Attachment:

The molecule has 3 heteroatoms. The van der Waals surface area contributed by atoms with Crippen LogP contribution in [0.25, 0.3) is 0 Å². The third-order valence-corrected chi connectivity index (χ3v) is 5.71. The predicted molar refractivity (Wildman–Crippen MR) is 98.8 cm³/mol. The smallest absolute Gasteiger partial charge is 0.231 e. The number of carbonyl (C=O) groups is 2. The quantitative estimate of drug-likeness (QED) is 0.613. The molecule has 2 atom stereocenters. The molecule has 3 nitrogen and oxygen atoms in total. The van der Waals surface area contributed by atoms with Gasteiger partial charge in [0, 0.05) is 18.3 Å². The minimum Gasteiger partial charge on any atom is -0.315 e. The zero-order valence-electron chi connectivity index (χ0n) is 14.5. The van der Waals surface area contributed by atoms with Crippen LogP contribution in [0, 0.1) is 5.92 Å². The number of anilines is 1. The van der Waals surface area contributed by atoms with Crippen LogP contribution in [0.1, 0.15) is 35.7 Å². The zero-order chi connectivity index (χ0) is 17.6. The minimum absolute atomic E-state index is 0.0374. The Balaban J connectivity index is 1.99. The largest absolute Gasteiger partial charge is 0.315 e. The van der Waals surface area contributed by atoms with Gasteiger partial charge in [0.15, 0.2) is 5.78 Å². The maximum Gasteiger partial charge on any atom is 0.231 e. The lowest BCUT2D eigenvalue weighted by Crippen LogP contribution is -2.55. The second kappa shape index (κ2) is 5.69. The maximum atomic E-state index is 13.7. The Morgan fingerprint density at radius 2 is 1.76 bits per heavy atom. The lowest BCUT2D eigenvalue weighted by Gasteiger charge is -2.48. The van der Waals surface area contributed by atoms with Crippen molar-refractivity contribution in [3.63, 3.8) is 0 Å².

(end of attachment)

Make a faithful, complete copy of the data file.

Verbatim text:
The molecule has 3 heteroatoms. The van der Waals surface area contributed by atoms with Crippen LogP contribution in [0.25, 0.3) is 0 Å². The third-order valence-corrected chi connectivity index (χ3v) is 5.71. The predicted molar refractivity (Wildman–Crippen MR) is 98.8 cm³/mol. The smallest absolute Gasteiger partial charge is 0.231 e. The number of carbonyl (C=O) groups is 2. The quantitative estimate of drug-likeness (QED) is 0.613. The molecule has 2 atom stereocenters. The molecule has 3 nitrogen and oxygen atoms in total. The van der Waals surface area contributed by atoms with Gasteiger partial charge in [0, 0.05) is 18.3 Å². The minimum Gasteiger partial charge on any atom is -0.315 e. The zero-order valence-electron chi connectivity index (χ0n) is 14.5. The van der Waals surface area contributed by atoms with Crippen LogP contribution in [0, 0.1) is 5.92 Å². The number of anilines is 1. The van der Waals surface area contributed by atoms with Crippen LogP contribution in [0.1, 0.15) is 35.7 Å². The zero-order chi connectivity index (χ0) is 17.6. The minimum absolute atomic E-state index is 0.0374. The Balaban J connectivity index is 1.99. The largest absolute Gasteiger partial charge is 0.315 e. The van der Waals surface area contributed by atoms with Gasteiger partial charge in [0.15, 0.2) is 5.78 Å². The maximum Gasteiger partial charge on any atom is 0.231 e. The lowest BCUT2D eigenvalue weighted by Crippen LogP contribution is -2.55. The second kappa shape index (κ2) is 5.69. The maximum atomic E-state index is 13.7. The Morgan fingerprint density at radius 2 is 1.76 bits per heavy atom. The lowest BCUT2D eigenvalue weighted by Gasteiger charge is -2.48. The van der Waals surface area contributed by atoms with Crippen molar-refractivity contribution in [3.63, 3.8) is 0 Å².